By Pat Loeb

PHILADELPHIA (CBS) — President Obama today called for sweeping new gun laws in the United States (see related story), setting the stage for what may become the most sweeping political battle over gun control in decades.

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Many of the president’s proposals require the kind of bipartisanship in Congress that he has been unable to get on any issue so far, and it’s not clear that his gun control proposals will fare any better.

Even as members of the Philadelphia delegation were poring over the president’s 23 executive orders, one person who instantly hailed the president’s package was Congressman Chaka Fattah.

“There’s no other country on the face of this earth that has this kind of prevalence of violence with guns, and we have to do something about it,” Fattah (D-Pa.) said today.

Admittedly, Fattah is clearly what the president referred to as a “usual suspect” in favor of limits on gun commerce.

Listen to the entire Obama/Biden statement in this CBS Philly podcast (runs 24:26)…


Congressman Mike Fitzpatrick, whose district covers sections of Northeast Philadelphia, Lower Bucks County and Montgomery County, issued a statement today that said, in part, “Like many, I share concerns regarding unilateral Executive Orders which may or may not represent the will of the American people and our community. However, it is imperative that we close the loopholes and fix the nation’s background check system.”

It will be interesting to see what some of the more conservative suburban Pennsylvania legislators have to say about Obama’s package, but one local group that’s expecting to influence some of the public pressure the president asked for, from less likely sources, is a group of clergy who are asking their members to adopt gun control as an act of faith.

“I think the faith community is totally critical to the president’s success,” said Bryan Miller, executive director of Heeding God’s Call, based in Philadelphia, “and other people who believe in public safety.”


Dorothy Johnson-Speight, founder of the antiviolence group “Mothers In Charge,” says she has been disappointed before.

She has been pursuing some of the measures that Obama proposed today ever since her son was killed by an illegally acquired gun.

“I remember being on the steps of the Capitol asking for a law to be put in place that someone would report a gun lost or stolen, and it got shot down!” she recalled today.   “I mean, why wouldn’t you want to report your gun if it’s lost or stolen?”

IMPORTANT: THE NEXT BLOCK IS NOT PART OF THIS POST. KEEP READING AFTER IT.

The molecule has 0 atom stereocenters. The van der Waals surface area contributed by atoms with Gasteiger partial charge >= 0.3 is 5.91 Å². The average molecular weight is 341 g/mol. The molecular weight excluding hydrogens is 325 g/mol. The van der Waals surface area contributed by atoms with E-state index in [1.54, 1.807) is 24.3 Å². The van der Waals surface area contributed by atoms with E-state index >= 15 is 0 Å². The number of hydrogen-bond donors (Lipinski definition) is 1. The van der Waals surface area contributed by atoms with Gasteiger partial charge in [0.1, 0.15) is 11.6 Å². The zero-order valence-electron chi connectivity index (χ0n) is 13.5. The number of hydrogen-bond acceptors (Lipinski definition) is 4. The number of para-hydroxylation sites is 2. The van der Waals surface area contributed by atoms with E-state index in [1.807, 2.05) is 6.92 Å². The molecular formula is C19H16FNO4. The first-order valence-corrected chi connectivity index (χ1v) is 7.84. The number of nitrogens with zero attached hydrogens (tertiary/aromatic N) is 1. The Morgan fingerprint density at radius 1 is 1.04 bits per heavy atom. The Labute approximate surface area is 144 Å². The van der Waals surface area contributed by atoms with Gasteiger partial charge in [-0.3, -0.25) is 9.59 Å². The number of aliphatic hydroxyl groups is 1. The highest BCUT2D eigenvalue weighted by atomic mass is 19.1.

Johnson-Speight thinks this time will be different because there will be more public pressure to balance out the influence of the NRA.

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KYW’s Paul Kurtz reports that President Obama’s address today was streamed live inside Delia’s Gun Shop, on Torresdale Avenue in Northeast Philadelphia, where business has been booming since the Sandy Hook massacre.

Owner Fred Delia says he’s running out of many types of inventory.

“The products are not available,” he tells KYW Newsradio.  “Gun companies are going full capacity. Nothing’s coming out of them.  Ammunition, they bought everything off the shelf.  I had people here this morning (asking), ‘Give me some .223 ammo.’  It’s impossible to get.  There’s none around.”

(Philadelphia gun shop owner Fred Delia.  Credit: Paul Kurtz)

(Philadelphia gun shop owner Fred Delia. Credit: Paul Kurtz)


Delia says all this talk of gun control has made people extremely nervous.  He doesn’t disagree with all of the president’s ideas:  “The background checks, yes. Mental, yes.”

But beyond that, he believes that Obama’s executive orders will be counterproductive.

“The criminal doesn’t care what you do,” he said.

While the president was speaking, 32-year-old Alex Wolf (below) walked into Delia’s and became a first-time gun buyer.

“Just because there’s a lot of talk about the Second Amendment, and it’s a real concern for a citizen,” he explained.

(Alex Wolf bought his first gun today.  Credit: Paul Kurtz)

(Alex Wolf bought his first gun today. Credit: Paul Kurtz)

What was Wolf looking to buy?

“A Glock, .22.  Home defense, and eventually maybe a concealed carry.”

Pat Sirianni, a longtime gun owner and regular at the shop, says the focus on firearms in the aftermath of the Sandy Hook school massacre has set off a panic.

“We’ve had people come in here and buy assault rifles that have never owned a gun,” he said, incredulous.

Stay tuned to KYW Newsradio 1060 and for updates on this developing story.

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